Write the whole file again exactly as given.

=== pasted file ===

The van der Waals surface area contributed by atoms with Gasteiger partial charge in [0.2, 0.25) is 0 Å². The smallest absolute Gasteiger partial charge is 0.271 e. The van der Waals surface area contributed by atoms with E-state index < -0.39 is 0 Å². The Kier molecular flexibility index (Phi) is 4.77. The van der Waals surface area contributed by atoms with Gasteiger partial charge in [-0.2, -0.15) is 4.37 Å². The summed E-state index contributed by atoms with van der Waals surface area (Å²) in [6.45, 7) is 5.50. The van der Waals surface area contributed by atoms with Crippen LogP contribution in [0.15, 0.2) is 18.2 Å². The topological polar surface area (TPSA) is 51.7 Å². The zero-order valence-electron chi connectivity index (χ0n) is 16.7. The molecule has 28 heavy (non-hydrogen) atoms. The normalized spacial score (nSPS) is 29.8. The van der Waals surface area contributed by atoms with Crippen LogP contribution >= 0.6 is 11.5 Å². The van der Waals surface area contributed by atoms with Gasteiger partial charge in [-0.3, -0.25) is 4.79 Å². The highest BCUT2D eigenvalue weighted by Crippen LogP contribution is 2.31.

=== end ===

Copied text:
The van der Waals surface area contributed by atoms with Gasteiger partial charge in [0.2, 0.25) is 0 Å². The smallest absolute Gasteiger partial charge is 0.271 e. The van der Waals surface area contributed by atoms with E-state index < -0.39 is 0 Å². The Kier molecular flexibility index (Phi) is 4.77. The van der Waals surface area contributed by atoms with Gasteiger partial charge in [-0.2, -0.15) is 4.37 Å². The summed E-state index contributed by atoms with van der Waals surface area (Å²) in [6.45, 7) is 5.50. The van der Waals surface area contributed by atoms with Crippen LogP contribution in [0.15, 0.2) is 18.2 Å². The topological polar surface area (TPSA) is 51.7 Å². The zero-order valence-electron chi connectivity index (χ0n) is 16.7. The molecule has 28 heavy (non-hydrogen) atoms. The normalized spacial score (nSPS) is 29.8. The van der Waals surface area contributed by atoms with Crippen LogP contribution >= 0.6 is 11.5 Å². The van der Waals surface area contributed by atoms with Gasteiger partial charge in [-0.3, -0.25) is 4.79 Å². The highest BCUT2D eigenvalue weighted by Crippen LogP contribution is 2.31.